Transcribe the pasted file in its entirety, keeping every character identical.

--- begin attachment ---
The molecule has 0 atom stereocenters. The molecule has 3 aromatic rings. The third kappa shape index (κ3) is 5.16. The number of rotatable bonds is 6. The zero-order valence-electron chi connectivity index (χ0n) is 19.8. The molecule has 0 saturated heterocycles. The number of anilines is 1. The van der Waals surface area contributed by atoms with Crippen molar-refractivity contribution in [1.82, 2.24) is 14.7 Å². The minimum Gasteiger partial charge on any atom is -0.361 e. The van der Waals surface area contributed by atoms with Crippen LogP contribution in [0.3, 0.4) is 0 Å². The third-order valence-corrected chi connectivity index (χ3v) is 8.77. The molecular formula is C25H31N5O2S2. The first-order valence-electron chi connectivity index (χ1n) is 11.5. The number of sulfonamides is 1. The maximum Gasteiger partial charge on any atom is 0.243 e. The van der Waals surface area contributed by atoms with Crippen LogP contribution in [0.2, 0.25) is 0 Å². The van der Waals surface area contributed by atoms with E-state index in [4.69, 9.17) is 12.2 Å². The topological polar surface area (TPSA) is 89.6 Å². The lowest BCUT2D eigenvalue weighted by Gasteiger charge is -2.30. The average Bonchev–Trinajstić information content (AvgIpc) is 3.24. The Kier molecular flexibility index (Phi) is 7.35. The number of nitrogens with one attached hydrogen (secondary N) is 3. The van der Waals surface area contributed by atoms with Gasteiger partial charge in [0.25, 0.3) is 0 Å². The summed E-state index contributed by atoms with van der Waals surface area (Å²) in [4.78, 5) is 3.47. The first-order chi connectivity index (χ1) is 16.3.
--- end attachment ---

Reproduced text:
The molecule has 0 atom stereocenters. The molecule has 3 aromatic rings. The third kappa shape index (κ3) is 5.16. The number of rotatable bonds is 6. The zero-order valence-electron chi connectivity index (χ0n) is 19.8. The molecule has 0 saturated heterocycles. The number of anilines is 1. The van der Waals surface area contributed by atoms with Crippen molar-refractivity contribution in [1.82, 2.24) is 14.7 Å². The minimum Gasteiger partial charge on any atom is -0.361 e. The van der Waals surface area contributed by atoms with Crippen LogP contribution in [0.3, 0.4) is 0 Å². The third-order valence-corrected chi connectivity index (χ3v) is 8.77. The molecular formula is C25H31N5O2S2. The first-order valence-electron chi connectivity index (χ1n) is 11.5. The number of sulfonamides is 1. The maximum Gasteiger partial charge on any atom is 0.243 e. The van der Waals surface area contributed by atoms with Crippen LogP contribution in [0.2, 0.25) is 0 Å². The van der Waals surface area contributed by atoms with E-state index in [4.69, 9.17) is 12.2 Å². The topological polar surface area (TPSA) is 89.6 Å². The lowest BCUT2D eigenvalue weighted by Gasteiger charge is -2.30. The average Bonchev–Trinajstić information content (AvgIpc) is 3.24. The Kier molecular flexibility index (Phi) is 7.35. The number of nitrogens with one attached hydrogen (secondary N) is 3. The van der Waals surface area contributed by atoms with Gasteiger partial charge in [0.25, 0.3) is 0 Å². The summed E-state index contributed by atoms with van der Waals surface area (Å²) in [4.78, 5) is 3.47. The first-order chi connectivity index (χ1) is 16.3.